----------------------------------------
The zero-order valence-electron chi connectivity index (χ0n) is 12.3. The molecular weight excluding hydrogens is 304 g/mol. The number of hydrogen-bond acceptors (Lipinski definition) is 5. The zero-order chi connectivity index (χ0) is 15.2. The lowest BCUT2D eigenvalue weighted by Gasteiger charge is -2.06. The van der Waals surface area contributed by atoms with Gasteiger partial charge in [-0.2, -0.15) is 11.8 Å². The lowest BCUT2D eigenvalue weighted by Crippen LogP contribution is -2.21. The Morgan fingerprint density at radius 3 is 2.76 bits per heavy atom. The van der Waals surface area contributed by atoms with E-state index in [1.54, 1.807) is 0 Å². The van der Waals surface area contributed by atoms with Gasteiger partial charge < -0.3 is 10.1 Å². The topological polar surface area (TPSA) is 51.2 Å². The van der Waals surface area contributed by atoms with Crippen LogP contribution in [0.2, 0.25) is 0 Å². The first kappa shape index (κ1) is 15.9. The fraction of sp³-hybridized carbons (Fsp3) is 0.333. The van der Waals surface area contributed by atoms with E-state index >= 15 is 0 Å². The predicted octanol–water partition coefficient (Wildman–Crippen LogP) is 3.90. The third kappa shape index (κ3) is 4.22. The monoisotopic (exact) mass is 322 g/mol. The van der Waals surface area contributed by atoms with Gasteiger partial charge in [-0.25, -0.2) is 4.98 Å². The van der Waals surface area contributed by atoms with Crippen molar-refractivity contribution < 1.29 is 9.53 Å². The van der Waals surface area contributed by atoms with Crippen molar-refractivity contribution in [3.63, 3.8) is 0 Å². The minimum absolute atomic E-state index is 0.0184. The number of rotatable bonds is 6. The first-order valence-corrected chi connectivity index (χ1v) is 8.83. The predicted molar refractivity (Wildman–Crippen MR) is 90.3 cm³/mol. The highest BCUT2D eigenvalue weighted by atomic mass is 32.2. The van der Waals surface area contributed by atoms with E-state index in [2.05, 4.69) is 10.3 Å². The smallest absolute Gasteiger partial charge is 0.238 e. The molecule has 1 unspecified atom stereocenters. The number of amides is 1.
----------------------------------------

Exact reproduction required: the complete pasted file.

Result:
The zero-order valence-electron chi connectivity index (χ0n) is 12.3. The molecular weight excluding hydrogens is 304 g/mol. The number of hydrogen-bond acceptors (Lipinski definition) is 5. The zero-order chi connectivity index (χ0) is 15.2. The lowest BCUT2D eigenvalue weighted by Gasteiger charge is -2.06. The van der Waals surface area contributed by atoms with Gasteiger partial charge in [-0.2, -0.15) is 11.8 Å². The lowest BCUT2D eigenvalue weighted by Crippen LogP contribution is -2.21. The Morgan fingerprint density at radius 3 is 2.76 bits per heavy atom. The van der Waals surface area contributed by atoms with E-state index in [1.54, 1.807) is 0 Å². The van der Waals surface area contributed by atoms with Gasteiger partial charge < -0.3 is 10.1 Å². The topological polar surface area (TPSA) is 51.2 Å². The van der Waals surface area contributed by atoms with Crippen LogP contribution in [0.2, 0.25) is 0 Å². The first kappa shape index (κ1) is 15.9. The fraction of sp³-hybridized carbons (Fsp3) is 0.333. The van der Waals surface area contributed by atoms with E-state index >= 15 is 0 Å². The predicted octanol–water partition coefficient (Wildman–Crippen LogP) is 3.90. The third kappa shape index (κ3) is 4.22. The monoisotopic (exact) mass is 322 g/mol. The van der Waals surface area contributed by atoms with Gasteiger partial charge in [-0.25, -0.2) is 4.98 Å². The van der Waals surface area contributed by atoms with Crippen molar-refractivity contribution < 1.29 is 9.53 Å². The van der Waals surface area contributed by atoms with Crippen molar-refractivity contribution in [3.63, 3.8) is 0 Å². The minimum absolute atomic E-state index is 0.0184. The number of rotatable bonds is 6. The first-order valence-corrected chi connectivity index (χ1v) is 8.83. The predicted molar refractivity (Wildman–Crippen MR) is 90.3 cm³/mol. The highest BCUT2D eigenvalue weighted by atomic mass is 32.2. The van der Waals surface area contributed by atoms with E-state index in [2.05, 4.69) is 10.3 Å². The smallest absolute Gasteiger partial charge is 0.238 e. The molecule has 1 unspecified atom stereocenters. The number of amides is 1.